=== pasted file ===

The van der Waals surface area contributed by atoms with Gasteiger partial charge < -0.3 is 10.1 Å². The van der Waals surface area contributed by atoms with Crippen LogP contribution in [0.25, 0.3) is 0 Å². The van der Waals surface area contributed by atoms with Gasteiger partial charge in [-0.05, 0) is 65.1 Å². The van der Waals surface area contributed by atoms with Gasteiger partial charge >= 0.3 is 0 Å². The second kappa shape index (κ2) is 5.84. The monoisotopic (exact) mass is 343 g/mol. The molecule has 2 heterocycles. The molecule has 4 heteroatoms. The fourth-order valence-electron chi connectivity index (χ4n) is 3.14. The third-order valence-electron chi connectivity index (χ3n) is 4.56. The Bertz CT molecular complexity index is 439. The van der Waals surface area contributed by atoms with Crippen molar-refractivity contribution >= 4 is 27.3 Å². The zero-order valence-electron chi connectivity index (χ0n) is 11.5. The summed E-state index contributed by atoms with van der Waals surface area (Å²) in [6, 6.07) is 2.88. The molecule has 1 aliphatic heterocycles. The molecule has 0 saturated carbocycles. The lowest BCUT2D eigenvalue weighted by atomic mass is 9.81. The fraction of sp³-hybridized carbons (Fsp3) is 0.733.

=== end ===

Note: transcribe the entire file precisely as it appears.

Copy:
The van der Waals surface area contributed by atoms with Gasteiger partial charge < -0.3 is 10.1 Å². The van der Waals surface area contributed by atoms with Crippen LogP contribution in [0.25, 0.3) is 0 Å². The van der Waals surface area contributed by atoms with Gasteiger partial charge in [-0.05, 0) is 65.1 Å². The van der Waals surface area contributed by atoms with Gasteiger partial charge >= 0.3 is 0 Å². The second kappa shape index (κ2) is 5.84. The monoisotopic (exact) mass is 343 g/mol. The molecule has 2 heterocycles. The molecule has 4 heteroatoms. The fourth-order valence-electron chi connectivity index (χ4n) is 3.14. The third-order valence-electron chi connectivity index (χ3n) is 4.56. The Bertz CT molecular complexity index is 439. The van der Waals surface area contributed by atoms with Crippen molar-refractivity contribution >= 4 is 27.3 Å². The zero-order valence-electron chi connectivity index (χ0n) is 11.5. The summed E-state index contributed by atoms with van der Waals surface area (Å²) in [6, 6.07) is 2.88. The molecule has 1 aliphatic heterocycles. The molecule has 0 saturated carbocycles. The lowest BCUT2D eigenvalue weighted by atomic mass is 9.81. The fraction of sp³-hybridized carbons (Fsp3) is 0.733.